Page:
No. 02607 PHL 82, Appeal from the Judgment of Sentence of August 5, 1982 in the Court of Common Pleas of Berks County, Criminal Division, at No. 81164801.
William R. Bernhart, Reading, for appellant.
George C. Yatron, District Attorney, Reading, for Commonwealth, appellee.
McEwen, Tamilia and Hoffman, JJ.
[ 337 Pa. Super. Page 438]
Appellant alleges trial counsel's ineffectiveness and sentencing error. Because we find that the lower court erred in imposing a minimum sentence under the Youth Offenders Act, we vacate the judgment of sentence and remand for resentencing.
On September 16, 1981, appellant was arrested and charged with arson, burglary, criminal trespass, and criminal mischief. A plea bargain was negotiated whereby appellant would plead guilty to the first two charges, make restitution, and continue his association with the Bureau of
[ 337 Pa. Super. Page 439]
Vocational Rehabilitation in exchange for two ten-year probation sentences and the prosecution's agreement to nolle prosse the other charges. A primary consideration underlying the bargain was the fact that appellant had suffered a serious head trauma and brain injury in a 1978 motorcycle accident. The lower court rejected the plea bargain, however, and appellant entered an open plea of guilty. On August 5, 1982, appellant was sentenced as a youthful offender to a term of eighteen-months-to-six-years imprisonment at the Camp Hill facility. At that time, appellant was advised that he had ten days in which to file motions to withdraw his guilty plea or modify his sentence. (N.T. August 5, 1982 at 12-13). On September 7, appellant filed a motion to withdraw his plea which was dismissed on September 28 as untimely filed. No motion to modify sentence was ever filed. This appeal followed.
Appellant first contends that trial counsel was ineffective in failing to advise the court of appellant's mental condition, either at sentencing or by filing a motion to modify sentence. When confronted with a claim of ineffectiveness, we must first determine whether the issues underlying the claim are of arguable merit. If the underlying issues are found to have arguable merit, then we determine whether the strategy chosen by trial counsel had some reasonable basis designed to effectuate the client's interests. Commonwealth v. Evans, 489 Pa. 85, 91, 413 A.2d 1025, 1028 (1980); Commonwealth v. Kaufman, 307 Pa. Superior Ct. 63, 73, 452 A.2d 1039, 1044 (1982). Here, the record reveals that trial counsel did inform the court of appellant's medical problems, both at the plea colloquy, see N.T. April 15, 1982 at 8, and at sentencing, see N.T. August 5, 1982 at 9. Furthermore, counsel supplied the Adult Probation and Parole Department with a lengthy psychological evaluation which was included in the presentence report. (N.T. April 15, 1982 at 8; N.T. August 5, 1982 at 9; Appellee's Brief at 3). Thus, we find that counsel cannot be deemed ineffective.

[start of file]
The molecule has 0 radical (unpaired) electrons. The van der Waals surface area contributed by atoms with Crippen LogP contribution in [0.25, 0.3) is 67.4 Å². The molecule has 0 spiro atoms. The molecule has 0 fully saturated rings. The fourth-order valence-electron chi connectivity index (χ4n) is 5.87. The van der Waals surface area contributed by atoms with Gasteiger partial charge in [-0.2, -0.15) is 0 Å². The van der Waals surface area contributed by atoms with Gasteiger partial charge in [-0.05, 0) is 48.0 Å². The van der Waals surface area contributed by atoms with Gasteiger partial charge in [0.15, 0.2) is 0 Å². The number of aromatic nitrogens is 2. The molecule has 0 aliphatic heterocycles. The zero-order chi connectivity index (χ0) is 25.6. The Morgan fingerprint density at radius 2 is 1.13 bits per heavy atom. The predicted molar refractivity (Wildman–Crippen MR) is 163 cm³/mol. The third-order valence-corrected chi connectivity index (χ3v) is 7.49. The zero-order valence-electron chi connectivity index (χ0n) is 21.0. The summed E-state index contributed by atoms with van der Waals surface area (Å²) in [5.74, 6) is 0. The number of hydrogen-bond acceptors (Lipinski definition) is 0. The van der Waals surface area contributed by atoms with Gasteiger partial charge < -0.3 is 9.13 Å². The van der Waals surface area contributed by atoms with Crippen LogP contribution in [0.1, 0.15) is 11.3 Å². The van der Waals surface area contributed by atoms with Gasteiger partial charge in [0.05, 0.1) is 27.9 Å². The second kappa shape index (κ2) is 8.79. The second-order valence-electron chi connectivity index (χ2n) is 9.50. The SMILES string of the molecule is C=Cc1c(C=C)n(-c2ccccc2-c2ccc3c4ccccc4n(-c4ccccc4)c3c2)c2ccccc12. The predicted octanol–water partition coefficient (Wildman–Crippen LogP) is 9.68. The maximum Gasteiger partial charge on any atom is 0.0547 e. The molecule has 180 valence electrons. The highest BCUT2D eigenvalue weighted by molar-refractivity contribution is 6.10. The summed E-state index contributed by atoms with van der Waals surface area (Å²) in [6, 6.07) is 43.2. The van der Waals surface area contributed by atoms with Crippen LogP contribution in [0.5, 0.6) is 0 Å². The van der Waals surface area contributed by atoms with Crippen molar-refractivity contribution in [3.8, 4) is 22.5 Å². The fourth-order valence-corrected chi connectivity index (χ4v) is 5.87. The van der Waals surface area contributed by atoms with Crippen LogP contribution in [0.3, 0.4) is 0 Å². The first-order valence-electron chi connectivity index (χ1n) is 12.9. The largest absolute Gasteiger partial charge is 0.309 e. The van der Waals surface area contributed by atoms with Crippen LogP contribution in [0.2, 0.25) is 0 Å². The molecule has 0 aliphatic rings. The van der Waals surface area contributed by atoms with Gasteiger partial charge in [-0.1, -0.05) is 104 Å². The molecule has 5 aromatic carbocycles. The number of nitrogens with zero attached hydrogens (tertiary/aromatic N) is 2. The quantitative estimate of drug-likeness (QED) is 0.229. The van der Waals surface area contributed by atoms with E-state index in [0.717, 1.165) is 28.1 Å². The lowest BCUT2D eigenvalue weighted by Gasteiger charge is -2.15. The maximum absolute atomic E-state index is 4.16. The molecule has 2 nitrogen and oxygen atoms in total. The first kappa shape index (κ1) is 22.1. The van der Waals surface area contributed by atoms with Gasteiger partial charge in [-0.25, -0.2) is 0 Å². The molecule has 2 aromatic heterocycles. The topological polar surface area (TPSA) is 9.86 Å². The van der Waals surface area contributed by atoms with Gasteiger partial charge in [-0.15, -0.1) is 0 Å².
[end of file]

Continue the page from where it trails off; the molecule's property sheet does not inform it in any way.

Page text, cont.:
[ 337 Pa. Super. Page 440]
Appellant also contends that the trial court erred in imposing a minimum sentence.*fn* Appellant was sentenced under the Youth Offenders Act, Act of April 28, 1887, P.L. 63, § 6, as amended, 61 P.S. § 485 (1964), which specifically prohibits the imposition of a minimum sentence. Although, at the time that appellant was sentenced, this Court had held that the provisions of the new Sentencing Code requiring a minimum sentence superseded those of the Youth Offenders Act, see Commonwealth v. Aeschbacher, 276 Pa. Superior Ct. 554, 419 A.2d 596 (1980), our Supreme Court has since rejected that interpretation and reaffirmed that no minimum sentence is allowed under ...